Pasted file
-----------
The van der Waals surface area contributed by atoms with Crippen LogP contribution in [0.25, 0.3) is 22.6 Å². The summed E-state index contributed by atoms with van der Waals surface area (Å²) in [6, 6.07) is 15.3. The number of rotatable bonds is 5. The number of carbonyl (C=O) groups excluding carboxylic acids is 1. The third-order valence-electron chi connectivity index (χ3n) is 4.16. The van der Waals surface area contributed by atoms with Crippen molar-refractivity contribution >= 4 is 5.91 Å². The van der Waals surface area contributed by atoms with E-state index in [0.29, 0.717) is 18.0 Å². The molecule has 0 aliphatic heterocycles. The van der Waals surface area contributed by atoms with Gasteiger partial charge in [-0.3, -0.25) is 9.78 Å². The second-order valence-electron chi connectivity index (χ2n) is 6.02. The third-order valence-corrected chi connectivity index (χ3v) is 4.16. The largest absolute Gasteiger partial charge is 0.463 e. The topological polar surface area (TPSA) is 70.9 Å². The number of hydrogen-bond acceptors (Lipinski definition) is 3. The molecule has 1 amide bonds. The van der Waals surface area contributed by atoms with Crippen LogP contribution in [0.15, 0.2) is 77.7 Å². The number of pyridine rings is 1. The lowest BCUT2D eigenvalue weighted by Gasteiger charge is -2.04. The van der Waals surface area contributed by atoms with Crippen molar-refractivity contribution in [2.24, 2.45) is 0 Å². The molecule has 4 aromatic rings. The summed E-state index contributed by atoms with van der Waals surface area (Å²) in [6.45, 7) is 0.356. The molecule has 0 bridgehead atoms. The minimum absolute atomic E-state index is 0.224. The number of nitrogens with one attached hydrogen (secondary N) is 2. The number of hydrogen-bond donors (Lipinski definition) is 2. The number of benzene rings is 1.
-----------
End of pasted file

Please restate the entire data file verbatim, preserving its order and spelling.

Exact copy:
The van der Waals surface area contributed by atoms with Crippen LogP contribution in [0.25, 0.3) is 22.6 Å². The summed E-state index contributed by atoms with van der Waals surface area (Å²) in [6, 6.07) is 15.3. The number of rotatable bonds is 5. The number of carbonyl (C=O) groups excluding carboxylic acids is 1. The third-order valence-electron chi connectivity index (χ3n) is 4.16. The van der Waals surface area contributed by atoms with Crippen molar-refractivity contribution >= 4 is 5.91 Å². The van der Waals surface area contributed by atoms with E-state index in [0.29, 0.717) is 18.0 Å². The molecule has 0 aliphatic heterocycles. The van der Waals surface area contributed by atoms with Gasteiger partial charge in [-0.3, -0.25) is 9.78 Å². The second-order valence-electron chi connectivity index (χ2n) is 6.02. The third-order valence-corrected chi connectivity index (χ3v) is 4.16. The largest absolute Gasteiger partial charge is 0.463 e. The topological polar surface area (TPSA) is 70.9 Å². The number of hydrogen-bond acceptors (Lipinski definition) is 3. The molecule has 1 amide bonds. The van der Waals surface area contributed by atoms with Crippen LogP contribution in [0.15, 0.2) is 77.7 Å². The number of pyridine rings is 1. The lowest BCUT2D eigenvalue weighted by Gasteiger charge is -2.04. The van der Waals surface area contributed by atoms with Crippen molar-refractivity contribution in [2.24, 2.45) is 0 Å². The molecule has 4 aromatic rings. The summed E-state index contributed by atoms with van der Waals surface area (Å²) in [6.45, 7) is 0.356. The molecule has 0 bridgehead atoms. The minimum absolute atomic E-state index is 0.224. The number of nitrogens with one attached hydrogen (secondary N) is 2. The number of hydrogen-bond donors (Lipinski definition) is 2. The number of benzene rings is 1.